Former Mexican defence secretary accused in U.S. of trafficking massive amounts of drugs
Gen. Salvador Cienfuegos Zepeda allegedly helped smuggle drugs for bribes
Mexico's former defence secretary helped smuggle thousands of kilograms of cocaine, heroin, methamphetamine and marijuana into the United States in exchange for bribes, according to court documents unsealed Friday.
Gen. Salvador Cienfuegos Zepeda, 72, acted on behalf of the H-2 cartel while defence secretary from 2012 to 2018 under then-president Enrique Peña Nieto, authorities said.
Thousands of intercepted Blackberry messages show the general ensured military operations were not conducted against the cartel and that operations were initiated against rivals, according to prosecutors. Cienfuegos allegedly introduced cartel leaders to other corrupt Mexican officials.
Cienfuegos is accused of alerting cartel leaders to a U.S. law enforcement investigation into its operations and the use of co-operating witnesses and informants, which resulted in the murder of a member of the cartel who leaders incorrectly believed was assisting U.S. law enforcement authorities.
Intercepted communications between Cienfuegos and a senior cartel leader discussed the general's historical assistance to another drug-trafficking organization, as well as communications in which the defendant is identified by name, title and photograph as the Mexican government official assisting the H-2 cartel.
Cienfuegos was indicted by a grand jury in the Eastern District of New York on Aug. 14, 2019.
He was arrested Thursday upon arrival at Los Angeles International Airport. A senior Mexican official, who spoke on the condition of anonymity because he wasn't authorized to give details of the case, said Cienfuegos was arrested with family members who were released, and he was taken to the Metropolitan Detention Center.
Cienfuegos was scheduled to make an initial appearance later Friday in federal court in Los Angeles, Mexican Foreign Minister Marcelo Ebrard said.
He was expected to be eventually transferred to New York, where his case is being handled.
2nd major arrest of a Mexican official
While Mexican President Andrés Manuel López Obrador talks daily about corruption being at the root of all of Mexico's problems, the biggest catches of his term have so far come across the border in the United States.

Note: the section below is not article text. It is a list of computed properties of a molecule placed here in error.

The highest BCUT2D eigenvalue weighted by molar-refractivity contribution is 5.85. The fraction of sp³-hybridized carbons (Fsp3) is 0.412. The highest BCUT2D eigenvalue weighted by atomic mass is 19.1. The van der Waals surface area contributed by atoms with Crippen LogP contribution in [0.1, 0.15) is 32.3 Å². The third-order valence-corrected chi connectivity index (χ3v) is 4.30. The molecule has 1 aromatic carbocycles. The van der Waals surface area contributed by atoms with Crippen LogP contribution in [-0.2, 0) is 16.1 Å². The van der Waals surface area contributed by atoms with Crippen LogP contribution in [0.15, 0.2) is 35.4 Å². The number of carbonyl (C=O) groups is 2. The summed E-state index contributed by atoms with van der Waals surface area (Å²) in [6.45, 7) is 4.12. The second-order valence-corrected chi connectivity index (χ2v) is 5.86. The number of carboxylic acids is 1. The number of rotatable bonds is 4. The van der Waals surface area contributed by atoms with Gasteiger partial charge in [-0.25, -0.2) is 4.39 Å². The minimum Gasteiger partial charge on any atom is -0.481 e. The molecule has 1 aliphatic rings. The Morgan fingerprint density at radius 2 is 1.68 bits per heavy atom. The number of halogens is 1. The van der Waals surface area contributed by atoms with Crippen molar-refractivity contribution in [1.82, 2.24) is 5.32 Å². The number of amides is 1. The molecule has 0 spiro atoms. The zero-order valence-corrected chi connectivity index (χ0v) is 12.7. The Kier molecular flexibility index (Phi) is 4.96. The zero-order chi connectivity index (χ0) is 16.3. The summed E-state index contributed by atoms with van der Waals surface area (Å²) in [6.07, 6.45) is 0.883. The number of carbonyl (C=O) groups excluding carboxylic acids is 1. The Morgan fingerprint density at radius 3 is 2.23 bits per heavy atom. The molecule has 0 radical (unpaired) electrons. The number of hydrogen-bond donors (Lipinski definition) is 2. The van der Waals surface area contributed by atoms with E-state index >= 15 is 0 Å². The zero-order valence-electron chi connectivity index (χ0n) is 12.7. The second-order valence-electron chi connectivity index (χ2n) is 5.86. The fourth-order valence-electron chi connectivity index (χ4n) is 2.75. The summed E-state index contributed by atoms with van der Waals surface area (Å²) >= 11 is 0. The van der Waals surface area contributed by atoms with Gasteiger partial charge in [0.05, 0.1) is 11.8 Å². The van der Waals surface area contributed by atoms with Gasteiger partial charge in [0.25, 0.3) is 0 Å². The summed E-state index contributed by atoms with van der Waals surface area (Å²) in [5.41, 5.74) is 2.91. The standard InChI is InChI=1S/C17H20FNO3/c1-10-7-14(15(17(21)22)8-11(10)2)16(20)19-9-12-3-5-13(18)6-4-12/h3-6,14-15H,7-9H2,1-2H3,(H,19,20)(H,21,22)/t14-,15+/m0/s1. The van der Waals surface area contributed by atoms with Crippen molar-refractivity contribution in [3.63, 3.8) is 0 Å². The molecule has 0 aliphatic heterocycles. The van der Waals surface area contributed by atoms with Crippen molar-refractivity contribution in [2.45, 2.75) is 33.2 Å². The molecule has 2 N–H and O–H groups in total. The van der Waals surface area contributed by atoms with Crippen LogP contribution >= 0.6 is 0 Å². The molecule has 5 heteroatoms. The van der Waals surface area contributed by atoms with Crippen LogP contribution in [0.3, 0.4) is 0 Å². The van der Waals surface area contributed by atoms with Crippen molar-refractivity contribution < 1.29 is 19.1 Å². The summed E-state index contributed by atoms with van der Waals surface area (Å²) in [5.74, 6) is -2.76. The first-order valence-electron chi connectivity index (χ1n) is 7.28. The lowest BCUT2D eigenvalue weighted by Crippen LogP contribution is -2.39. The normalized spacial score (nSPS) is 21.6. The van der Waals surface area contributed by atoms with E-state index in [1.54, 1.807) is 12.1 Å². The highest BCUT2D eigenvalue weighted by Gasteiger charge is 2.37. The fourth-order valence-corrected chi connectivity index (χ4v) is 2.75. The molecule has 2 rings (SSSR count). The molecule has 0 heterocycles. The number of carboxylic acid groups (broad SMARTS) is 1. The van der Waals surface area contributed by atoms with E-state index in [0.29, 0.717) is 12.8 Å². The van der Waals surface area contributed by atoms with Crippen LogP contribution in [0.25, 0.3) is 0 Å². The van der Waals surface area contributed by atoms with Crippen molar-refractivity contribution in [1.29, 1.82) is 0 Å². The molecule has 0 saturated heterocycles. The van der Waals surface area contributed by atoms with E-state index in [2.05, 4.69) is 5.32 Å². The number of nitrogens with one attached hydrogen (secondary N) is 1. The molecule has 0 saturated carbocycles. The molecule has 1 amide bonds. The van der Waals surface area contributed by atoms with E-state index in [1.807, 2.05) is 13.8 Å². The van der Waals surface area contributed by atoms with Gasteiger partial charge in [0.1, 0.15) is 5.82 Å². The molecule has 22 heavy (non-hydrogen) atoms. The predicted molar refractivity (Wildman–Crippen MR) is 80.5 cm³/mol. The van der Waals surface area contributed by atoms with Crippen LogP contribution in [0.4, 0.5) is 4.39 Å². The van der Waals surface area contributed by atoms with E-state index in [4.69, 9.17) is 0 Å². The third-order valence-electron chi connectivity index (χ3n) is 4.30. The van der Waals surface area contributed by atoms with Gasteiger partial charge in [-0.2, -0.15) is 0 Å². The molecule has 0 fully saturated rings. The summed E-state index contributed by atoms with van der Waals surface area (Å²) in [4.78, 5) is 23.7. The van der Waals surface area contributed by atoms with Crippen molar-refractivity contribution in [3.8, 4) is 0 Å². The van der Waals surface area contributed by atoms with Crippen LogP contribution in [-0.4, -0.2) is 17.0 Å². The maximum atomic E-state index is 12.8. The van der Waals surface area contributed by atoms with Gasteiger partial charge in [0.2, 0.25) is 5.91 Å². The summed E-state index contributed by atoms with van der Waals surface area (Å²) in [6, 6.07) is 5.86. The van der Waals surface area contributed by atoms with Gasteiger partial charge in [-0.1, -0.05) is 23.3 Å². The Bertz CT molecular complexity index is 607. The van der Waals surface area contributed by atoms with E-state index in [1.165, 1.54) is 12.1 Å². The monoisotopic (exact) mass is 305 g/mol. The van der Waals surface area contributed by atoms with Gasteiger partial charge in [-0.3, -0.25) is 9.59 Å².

Cienfuegos is the highest-ranking former cabinet official arrested since top Mexican security official Genaro Garcia Luna was taken in to custody in Texas in 2019.
The defence secretary post positioned Cienfuegos as a critical figure in efforts by Mexico and its allies to combat drug trafficking.
U.S. prosecutors allege Garcia Luna took tens of millions of dollars in bribes to protect Joaquin (El Chapo) Guzman's Sinaloa cartel. He had served as Mexico's Secretary of Public Security from 2006 to 2012 under then-president Felipe Calderón. He pleaded not guilty earlier this month to drug-trafficking charges in a federal court in New York.
Mexican president tees off on previous administration
The arrest of Cienfuegos is a tough blow for Mexico, where the army and navy are some of the few remaining respected public institutions.
López Obrador has vowed to go after corruption and lawbreaking under past administrations, but he has relied more heavily on the army — and given it more tasks, ranging from building infrastructure projects to distributing medical supplies — than any other president in recent history.
On Friday, López Obrador said Cienfuegos's arrest was "regrettable."
He said there was no drug-related investigation of Cienfuegos in Mexico and that Mexico's ambassador to the United States, Martha Bárcena, told him two weeks ago that there was talk of an investigation involving Cienfuegos, but there was nothing specific.
"This is an unmistakable example of the decomposition of the government, of how civil service was degrading the government service during the neo-liberal period," López Obrador said.
A Colombian drug trafficker testified early last year at Guzman's U.S. trial that the kingpin had boasted about paying a $100 million US bribe to Peña Nieto to call off the hunt for him. Peña Nieto's spokesperson denied the accusation.